That is only if the Court is satisfied that the child has sufficient maturity. The child must also be able to give an accurate reflection of his or her feelings towards a relationship with both parties.

The core question that needs to be addressed is whether or not, only children of a certain age may participate in mediation.

Section 31(a) of the Children’s Act stipulates that; “before taking any decision, a person holding parental responsibilities and rights with regards to a child must give due consideration to any views and wishes expressed by the child, bearing in mind the child’s age, maturity, and stage of development.”

Section 28 of the Constitution of the Republic of South Africa 1996

The significance of children’s rights are enshrined in the Bill of Rights and ought to be protected.

The primary duty rests on the parents or legal guardians of children to respect, protect, promote and fulfil the rights guaranteed by Section 28 of the Constitution.

Only when a child’s parents fail to or are unable to protect an individual right for that child does the duty then rest on the state.

In Jooste v Botha it was stated that “the wide formulation of section 28(2) is seemingly so all-inclusive that the interest of the child would override all other legitimate interests of parents, siblings and third parties, in the Court’s view, this provision is intended as a general guideline.

Sections 6(2)(a), 7(1)(a) – (n) and 10  of the Children’s Act details the best interest of the child, and the right of the child to participate and voice their own views in all of the matters that affect and concern them. Also, their right to be heard in official proceedings in motion.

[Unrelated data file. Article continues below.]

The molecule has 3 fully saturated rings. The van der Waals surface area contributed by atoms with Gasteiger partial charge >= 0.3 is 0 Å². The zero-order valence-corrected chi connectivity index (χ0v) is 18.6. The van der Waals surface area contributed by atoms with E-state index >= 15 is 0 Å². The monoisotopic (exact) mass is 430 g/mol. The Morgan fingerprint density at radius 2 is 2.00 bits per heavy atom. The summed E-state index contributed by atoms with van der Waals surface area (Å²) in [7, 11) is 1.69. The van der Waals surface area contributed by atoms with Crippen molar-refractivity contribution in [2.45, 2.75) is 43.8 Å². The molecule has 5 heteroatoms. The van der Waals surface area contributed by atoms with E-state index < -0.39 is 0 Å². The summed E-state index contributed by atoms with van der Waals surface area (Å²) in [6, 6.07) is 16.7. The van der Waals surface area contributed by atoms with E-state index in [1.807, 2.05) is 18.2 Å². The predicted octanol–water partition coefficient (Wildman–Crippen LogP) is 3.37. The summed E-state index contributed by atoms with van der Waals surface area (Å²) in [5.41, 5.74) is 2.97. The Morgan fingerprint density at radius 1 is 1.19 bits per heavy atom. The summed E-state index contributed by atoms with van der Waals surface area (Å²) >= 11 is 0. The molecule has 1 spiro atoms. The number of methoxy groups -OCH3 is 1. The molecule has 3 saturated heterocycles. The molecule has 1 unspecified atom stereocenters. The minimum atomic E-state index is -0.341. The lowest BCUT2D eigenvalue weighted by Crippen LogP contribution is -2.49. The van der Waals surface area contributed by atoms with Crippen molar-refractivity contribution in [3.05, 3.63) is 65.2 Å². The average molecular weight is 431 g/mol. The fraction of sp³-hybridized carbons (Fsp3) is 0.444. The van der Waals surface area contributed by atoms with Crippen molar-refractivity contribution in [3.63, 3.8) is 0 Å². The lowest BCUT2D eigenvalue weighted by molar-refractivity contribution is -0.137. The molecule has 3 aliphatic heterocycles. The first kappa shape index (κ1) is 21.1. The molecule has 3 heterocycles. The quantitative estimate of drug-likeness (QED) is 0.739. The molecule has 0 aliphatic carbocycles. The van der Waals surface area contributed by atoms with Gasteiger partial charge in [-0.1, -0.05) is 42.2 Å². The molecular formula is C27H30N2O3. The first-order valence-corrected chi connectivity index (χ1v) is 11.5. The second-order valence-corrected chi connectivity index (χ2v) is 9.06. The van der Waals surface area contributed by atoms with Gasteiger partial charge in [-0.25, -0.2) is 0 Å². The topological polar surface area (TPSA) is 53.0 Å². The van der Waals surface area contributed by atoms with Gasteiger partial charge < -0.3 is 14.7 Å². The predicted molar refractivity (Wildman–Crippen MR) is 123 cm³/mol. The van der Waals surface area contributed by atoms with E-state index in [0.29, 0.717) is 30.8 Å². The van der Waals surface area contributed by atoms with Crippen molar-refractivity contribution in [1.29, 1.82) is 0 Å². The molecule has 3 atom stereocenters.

When handling situations involving a child, the main focus is to solve the problem at hand through any means possible. The goal must be to restore relationships and create an environment of harmony and cooperation, avoiding any delays.

Listed below are some of the factors that must be condered when a provision of the Children’s Act requires the best interests of the child standard to be applied:

• The personal relationship between the child and the parents, or any other caregiver.

• The treatment of the parents towards the child and the exercising of their parental rights over the child

• The ability of the parents or caregiver to provide for the needs of the child.

• The priority to keep the child from any harm or violence.

• The possible effect on the child of any change in circumstances including the impact of any separation from both or either parent or siblings.

•  Any disability or chronic illness of the child.

Lastly, Section 10 of the Children’s Act, states that children who are at an age of maturity, and stage of development ,where they can participate in decisions concerning their future have the right to do so appropriately, and have due consideration given to their views.

Nikiwe Sibande

Candidate Attorney